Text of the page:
Tinejdad, Morocco - The U.S. Department of Agriculture has cleared a shipment of blueberries from Morocco for entry into the U.S. provided that it meets "phytosanitary requirements.”
Tinejdad, Morocco – The U.S. Department of Agriculture has cleared a shipment of blueberries from Morocco for entry into the U.S. provided that it meets “phytosanitary requirements.”
Under a decision of the U.S. Animal and Plant Health Inspection Service (Aphis) that takes effect on August 29, Moroccan blueberries will have access to the American consumer as long as “they meet several phytosanitary requirements,” according to the U.S. Department of Agriculture as reported in The Packer.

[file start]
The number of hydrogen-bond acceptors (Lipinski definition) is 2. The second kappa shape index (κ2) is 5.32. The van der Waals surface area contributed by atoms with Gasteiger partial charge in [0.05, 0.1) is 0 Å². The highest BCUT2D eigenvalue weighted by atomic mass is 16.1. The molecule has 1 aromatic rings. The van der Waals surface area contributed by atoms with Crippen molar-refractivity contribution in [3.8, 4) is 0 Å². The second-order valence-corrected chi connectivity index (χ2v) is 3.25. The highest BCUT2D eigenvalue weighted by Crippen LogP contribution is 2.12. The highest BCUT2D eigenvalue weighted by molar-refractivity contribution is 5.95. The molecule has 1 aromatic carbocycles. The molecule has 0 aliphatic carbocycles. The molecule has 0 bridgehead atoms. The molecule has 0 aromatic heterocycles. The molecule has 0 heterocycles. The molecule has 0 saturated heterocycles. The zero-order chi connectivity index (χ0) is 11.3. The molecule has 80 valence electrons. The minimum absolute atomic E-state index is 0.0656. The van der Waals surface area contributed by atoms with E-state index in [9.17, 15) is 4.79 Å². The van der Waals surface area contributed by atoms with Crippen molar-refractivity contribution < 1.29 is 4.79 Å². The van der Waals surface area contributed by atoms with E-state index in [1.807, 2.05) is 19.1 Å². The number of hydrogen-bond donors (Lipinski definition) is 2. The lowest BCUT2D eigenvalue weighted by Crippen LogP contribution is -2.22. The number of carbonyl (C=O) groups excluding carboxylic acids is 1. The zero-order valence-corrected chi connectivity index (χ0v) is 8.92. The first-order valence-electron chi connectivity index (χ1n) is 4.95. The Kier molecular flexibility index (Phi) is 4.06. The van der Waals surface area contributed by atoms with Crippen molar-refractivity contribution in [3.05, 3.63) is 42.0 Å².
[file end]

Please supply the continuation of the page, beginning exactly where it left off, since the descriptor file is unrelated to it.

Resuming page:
The Department of Agriculture stated that “Moroccan trade officials expect the country’s exporters to ship 360,000 pounds of fresh blueberries to the U.S.,” according to the same source.
Morocco has been making considerable developments in agricultural production in an effort to boost its competitiveness in international markets.
In 2013, the amount of Moroccan vegetables and fruits exported to the European Union reached one billion and 300,000 tons, while exports of citrus fruits and vegetables reached 500,000 tons and 800,000 tons, respectively.
In a ceremony in early June at the UN Food and Agriculture Organization headquarters in Rome, Morocco was awarded a diploma “for obtaining the Millennium Development Goal 1 (MDG-1).” The MDG-1 hunger target requires countries to reduce by half the proportion of hungry people in the population before the end of 2015 compared to the level in 1990.